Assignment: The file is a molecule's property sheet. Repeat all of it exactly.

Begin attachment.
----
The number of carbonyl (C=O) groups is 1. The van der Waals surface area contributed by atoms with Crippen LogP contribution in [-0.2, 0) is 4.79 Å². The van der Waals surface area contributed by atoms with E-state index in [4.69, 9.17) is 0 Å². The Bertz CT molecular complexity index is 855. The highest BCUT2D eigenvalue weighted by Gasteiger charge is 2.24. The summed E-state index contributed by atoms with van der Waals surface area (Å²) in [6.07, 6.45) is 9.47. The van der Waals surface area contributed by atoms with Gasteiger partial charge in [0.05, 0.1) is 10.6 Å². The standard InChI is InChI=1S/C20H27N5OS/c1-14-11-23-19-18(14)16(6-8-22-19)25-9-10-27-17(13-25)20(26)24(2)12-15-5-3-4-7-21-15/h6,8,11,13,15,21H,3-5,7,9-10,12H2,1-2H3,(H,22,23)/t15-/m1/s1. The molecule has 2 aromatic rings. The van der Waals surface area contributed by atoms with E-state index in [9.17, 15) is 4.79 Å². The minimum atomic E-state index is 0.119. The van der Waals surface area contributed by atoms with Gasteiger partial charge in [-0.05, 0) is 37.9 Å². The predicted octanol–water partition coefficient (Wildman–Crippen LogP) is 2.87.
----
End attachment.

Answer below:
The number of carbonyl (C=O) groups is 1. The van der Waals surface area contributed by atoms with Crippen LogP contribution in [-0.2, 0) is 4.79 Å². The van der Waals surface area contributed by atoms with E-state index in [4.69, 9.17) is 0 Å². The Bertz CT molecular complexity index is 855. The highest BCUT2D eigenvalue weighted by Gasteiger charge is 2.24. The summed E-state index contributed by atoms with van der Waals surface area (Å²) in [6.07, 6.45) is 9.47. The van der Waals surface area contributed by atoms with Gasteiger partial charge in [0.05, 0.1) is 10.6 Å². The standard InChI is InChI=1S/C20H27N5OS/c1-14-11-23-19-18(14)16(6-8-22-19)25-9-10-27-17(13-25)20(26)24(2)12-15-5-3-4-7-21-15/h6,8,11,13,15,21H,3-5,7,9-10,12H2,1-2H3,(H,22,23)/t15-/m1/s1. The molecule has 2 aromatic rings. The van der Waals surface area contributed by atoms with E-state index in [9.17, 15) is 4.79 Å². The minimum atomic E-state index is 0.119. The van der Waals surface area contributed by atoms with Gasteiger partial charge in [-0.05, 0) is 37.9 Å². The predicted octanol–water partition coefficient (Wildman–Crippen LogP) is 2.87.